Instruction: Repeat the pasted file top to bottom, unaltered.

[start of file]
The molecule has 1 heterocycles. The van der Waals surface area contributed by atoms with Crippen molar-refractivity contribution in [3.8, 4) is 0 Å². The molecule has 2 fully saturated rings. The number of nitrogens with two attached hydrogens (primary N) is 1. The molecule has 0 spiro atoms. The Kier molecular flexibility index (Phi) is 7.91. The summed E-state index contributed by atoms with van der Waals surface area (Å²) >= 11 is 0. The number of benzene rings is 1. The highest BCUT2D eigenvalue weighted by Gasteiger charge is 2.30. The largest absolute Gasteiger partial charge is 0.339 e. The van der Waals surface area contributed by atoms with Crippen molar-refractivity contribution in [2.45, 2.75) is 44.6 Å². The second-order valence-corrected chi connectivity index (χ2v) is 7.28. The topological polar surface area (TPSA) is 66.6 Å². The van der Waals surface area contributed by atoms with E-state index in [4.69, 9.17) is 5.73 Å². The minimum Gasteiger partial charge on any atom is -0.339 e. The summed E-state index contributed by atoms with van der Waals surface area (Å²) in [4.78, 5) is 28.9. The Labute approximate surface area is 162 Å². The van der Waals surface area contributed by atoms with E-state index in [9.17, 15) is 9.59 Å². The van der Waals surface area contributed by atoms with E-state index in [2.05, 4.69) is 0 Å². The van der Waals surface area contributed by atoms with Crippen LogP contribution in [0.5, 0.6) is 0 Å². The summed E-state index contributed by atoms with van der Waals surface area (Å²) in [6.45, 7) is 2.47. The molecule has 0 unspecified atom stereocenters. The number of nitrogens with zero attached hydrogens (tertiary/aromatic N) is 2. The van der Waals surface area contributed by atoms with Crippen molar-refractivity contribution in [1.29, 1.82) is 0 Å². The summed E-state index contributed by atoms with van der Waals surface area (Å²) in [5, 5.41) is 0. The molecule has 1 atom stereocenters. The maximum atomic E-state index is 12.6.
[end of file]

The molecule has 1 heterocycles. The van der Waals surface area contributed by atoms with Crippen molar-refractivity contribution in [3.8, 4) is 0 Å². The molecule has 2 fully saturated rings. The number of nitrogens with two attached hydrogens (primary N) is 1. The molecule has 0 spiro atoms. The Kier molecular flexibility index (Phi) is 7.91. The summed E-state index contributed by atoms with van der Waals surface area (Å²) >= 11 is 0. The number of benzene rings is 1. The highest BCUT2D eigenvalue weighted by Gasteiger charge is 2.30. The largest absolute Gasteiger partial charge is 0.339 e. The van der Waals surface area contributed by atoms with Crippen molar-refractivity contribution in [2.45, 2.75) is 44.6 Å². The second-order valence-corrected chi connectivity index (χ2v) is 7.28. The topological polar surface area (TPSA) is 66.6 Å². The van der Waals surface area contributed by atoms with E-state index in [4.69, 9.17) is 5.73 Å². The minimum Gasteiger partial charge on any atom is -0.339 e. The summed E-state index contributed by atoms with van der Waals surface area (Å²) in [4.78, 5) is 28.9. The Labute approximate surface area is 162 Å². The van der Waals surface area contributed by atoms with E-state index in [9.17, 15) is 9.59 Å². The van der Waals surface area contributed by atoms with E-state index in [2.05, 4.69) is 0 Å². The van der Waals surface area contributed by atoms with Crippen LogP contribution in [0.5, 0.6) is 0 Å². The summed E-state index contributed by atoms with van der Waals surface area (Å²) in [6.45, 7) is 2.47. The molecule has 0 unspecified atom stereocenters. The number of nitrogens with zero attached hydrogens (tertiary/aromatic N) is 2. The van der Waals surface area contributed by atoms with Crippen molar-refractivity contribution in [1.29, 1.82) is 0 Å². The summed E-state index contributed by atoms with van der Waals surface area (Å²) in [5, 5.41) is 0. The molecule has 1 atom stereocenters. The maximum atomic E-state index is 12.6.